Inspection of the road didn't reveal anything abnormal. I didn't notice any loose dirt. The asphalt appeared normal. My conclusion was that I was just a hair off my game, and payment was extracted.

But clearly, the "temporary disability" of a missing footpeg meant the balance of my ride (Mulholland Highway, Latigo Canyon Road, Decker Canyon Road, among others) would be cancelled - time to limp home with my right foot using the rear, passenger, footrest for support.

Back home I straightened the brake lever with a wrench, cleaned up the hash marks on the mirror with a file, and ordered up a surplus footpeg on Ebay for $11.00, tax and shipping included.

The Alpinestar leathers are now officially broken in...

The thing about risk management is that one never knows whether the techniques implemented work until a risk event occurs. And then it's too late to make adjustments - you can only learn from that risk event to make adjustments for future possibilities, which of course you won't know whether the adjustments are successful until the following risk event.

And the risks come from all sorts of different angles. In my case there's the risk of falling in the first place, but that is the major, precipitating event to other risk events.

But once a risk event happens, once an injury occurs, once a claim is made, managing the risk is no longer applicable. It's too late. The risk happened!

Risk management in the work place is about ensuring safe practices so a work injury or claim does not occur.

Risk management on the other hand is not about managing the work comp claim because, as I said above, the injury or claim occurred because of the failure in risk management in the first place.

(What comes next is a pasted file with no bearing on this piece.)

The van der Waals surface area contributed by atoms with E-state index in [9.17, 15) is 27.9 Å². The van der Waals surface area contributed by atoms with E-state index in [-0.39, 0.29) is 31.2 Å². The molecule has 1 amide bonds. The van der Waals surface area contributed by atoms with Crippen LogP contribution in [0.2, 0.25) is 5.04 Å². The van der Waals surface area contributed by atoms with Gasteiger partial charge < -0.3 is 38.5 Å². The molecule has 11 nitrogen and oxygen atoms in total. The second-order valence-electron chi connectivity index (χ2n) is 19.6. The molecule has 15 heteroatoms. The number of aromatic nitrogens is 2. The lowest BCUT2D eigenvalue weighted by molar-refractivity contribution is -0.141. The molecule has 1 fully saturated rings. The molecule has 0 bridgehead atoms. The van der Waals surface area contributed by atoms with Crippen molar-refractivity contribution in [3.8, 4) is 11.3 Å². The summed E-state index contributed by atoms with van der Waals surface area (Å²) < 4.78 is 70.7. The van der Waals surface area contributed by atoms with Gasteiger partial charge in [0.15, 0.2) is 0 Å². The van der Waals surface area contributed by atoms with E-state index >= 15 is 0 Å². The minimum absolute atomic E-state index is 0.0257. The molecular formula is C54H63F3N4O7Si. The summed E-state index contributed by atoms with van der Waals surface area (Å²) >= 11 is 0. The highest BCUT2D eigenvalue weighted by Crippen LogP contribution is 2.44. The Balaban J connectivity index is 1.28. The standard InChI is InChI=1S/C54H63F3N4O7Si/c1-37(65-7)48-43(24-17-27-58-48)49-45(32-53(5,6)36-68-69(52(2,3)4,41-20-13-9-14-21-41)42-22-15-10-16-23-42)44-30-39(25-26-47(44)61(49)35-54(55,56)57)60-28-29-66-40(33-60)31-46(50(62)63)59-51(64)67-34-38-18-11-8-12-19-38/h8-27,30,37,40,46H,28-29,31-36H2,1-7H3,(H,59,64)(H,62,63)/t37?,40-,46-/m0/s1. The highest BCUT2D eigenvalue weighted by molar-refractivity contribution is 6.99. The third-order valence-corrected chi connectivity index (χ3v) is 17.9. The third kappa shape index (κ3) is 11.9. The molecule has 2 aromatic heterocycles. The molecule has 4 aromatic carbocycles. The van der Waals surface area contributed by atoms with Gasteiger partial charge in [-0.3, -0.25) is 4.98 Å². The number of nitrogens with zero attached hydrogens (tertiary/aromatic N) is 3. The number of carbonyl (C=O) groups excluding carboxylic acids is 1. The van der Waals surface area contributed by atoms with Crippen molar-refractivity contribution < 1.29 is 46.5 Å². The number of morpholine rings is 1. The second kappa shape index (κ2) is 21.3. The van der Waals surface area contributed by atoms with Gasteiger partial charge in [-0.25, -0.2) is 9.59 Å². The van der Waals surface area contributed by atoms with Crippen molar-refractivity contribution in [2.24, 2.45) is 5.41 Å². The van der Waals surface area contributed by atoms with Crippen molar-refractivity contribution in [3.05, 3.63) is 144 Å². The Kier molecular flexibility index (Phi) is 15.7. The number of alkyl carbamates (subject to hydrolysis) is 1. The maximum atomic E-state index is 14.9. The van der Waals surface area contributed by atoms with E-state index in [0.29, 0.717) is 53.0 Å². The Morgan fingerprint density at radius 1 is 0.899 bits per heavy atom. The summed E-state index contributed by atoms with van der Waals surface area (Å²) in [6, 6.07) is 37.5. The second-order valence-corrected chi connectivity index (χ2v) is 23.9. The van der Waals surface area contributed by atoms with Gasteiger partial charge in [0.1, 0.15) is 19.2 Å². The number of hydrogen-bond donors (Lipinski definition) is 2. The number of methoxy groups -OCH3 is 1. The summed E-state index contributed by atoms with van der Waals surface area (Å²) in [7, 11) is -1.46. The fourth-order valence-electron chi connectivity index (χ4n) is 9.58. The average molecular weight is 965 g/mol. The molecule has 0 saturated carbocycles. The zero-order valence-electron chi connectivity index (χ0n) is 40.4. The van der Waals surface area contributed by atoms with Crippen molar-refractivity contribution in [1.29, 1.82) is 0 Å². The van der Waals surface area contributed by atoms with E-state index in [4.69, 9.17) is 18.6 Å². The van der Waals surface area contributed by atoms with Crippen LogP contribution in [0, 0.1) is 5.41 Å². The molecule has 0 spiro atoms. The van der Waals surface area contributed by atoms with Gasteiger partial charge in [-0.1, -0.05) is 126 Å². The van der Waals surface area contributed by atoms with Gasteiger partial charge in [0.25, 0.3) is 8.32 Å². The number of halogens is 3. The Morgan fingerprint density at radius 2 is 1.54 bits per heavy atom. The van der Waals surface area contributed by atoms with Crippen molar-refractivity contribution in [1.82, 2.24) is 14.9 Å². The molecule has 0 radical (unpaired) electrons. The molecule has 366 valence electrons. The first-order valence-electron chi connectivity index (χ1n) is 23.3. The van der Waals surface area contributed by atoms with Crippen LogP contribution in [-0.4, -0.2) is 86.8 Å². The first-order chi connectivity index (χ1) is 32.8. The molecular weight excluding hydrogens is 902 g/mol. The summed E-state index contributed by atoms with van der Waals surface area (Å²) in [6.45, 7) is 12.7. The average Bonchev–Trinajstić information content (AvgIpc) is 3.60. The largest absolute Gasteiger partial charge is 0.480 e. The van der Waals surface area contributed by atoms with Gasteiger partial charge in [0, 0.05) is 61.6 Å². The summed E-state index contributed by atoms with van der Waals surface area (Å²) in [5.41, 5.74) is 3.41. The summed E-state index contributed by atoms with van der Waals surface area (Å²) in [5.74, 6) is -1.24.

What happens after a risk event, after the claim is made or injury incurred, now becomes claim management - or if we were following the lessons from Monday's teachings, people management.

Injured workers are not a risk anymore, they are real - risk management already failed because there was an injury or illness, or a claim of such. Using risk management techniques on injured workers fails them, fails the employer, fails the system.

The skills and techniques are different.

After the risk event it's time to manage the person, not the risk.

I think its noteworthy that the preeminent organization for risk managers includes in its title, insurance. For not only does the professional risk manager assess and remediate potential risks, but part of the equation is ensuring mitigation of a risk event with insurance coverage.

And once the risk event occurs the risk manager becomes the insurance manager to ensure the folks to whom the risk was transferred do their jobs in the post event setting. The top risk managers recognize that the next stage has occurred and people management becomes paramount.

Medical costs can go up, claim frequency can go down, indemnity severity might go up - at the end of the day, risk management first retards the probability of a risk event, but then moves into managing the claims response.

I said that after a risk event occurs the risk manager learns and makes adjustments.

After nearly 20 years of marriage, I have learned and have made adjustments, particularly in my post risk event people management techniques.

When I returned home I told my wife that I was really happy with my Alpinestar leather suit and that it "worked perfectly."

She was ecstatic at first, but frowned when I told her of my first person testing. She smiled again after I noted that there was no damage to body, or soul, and that TSM had only about $11 worth of damage.

Next weekend I'll be just a little more attentive to my riding, and stay on my game.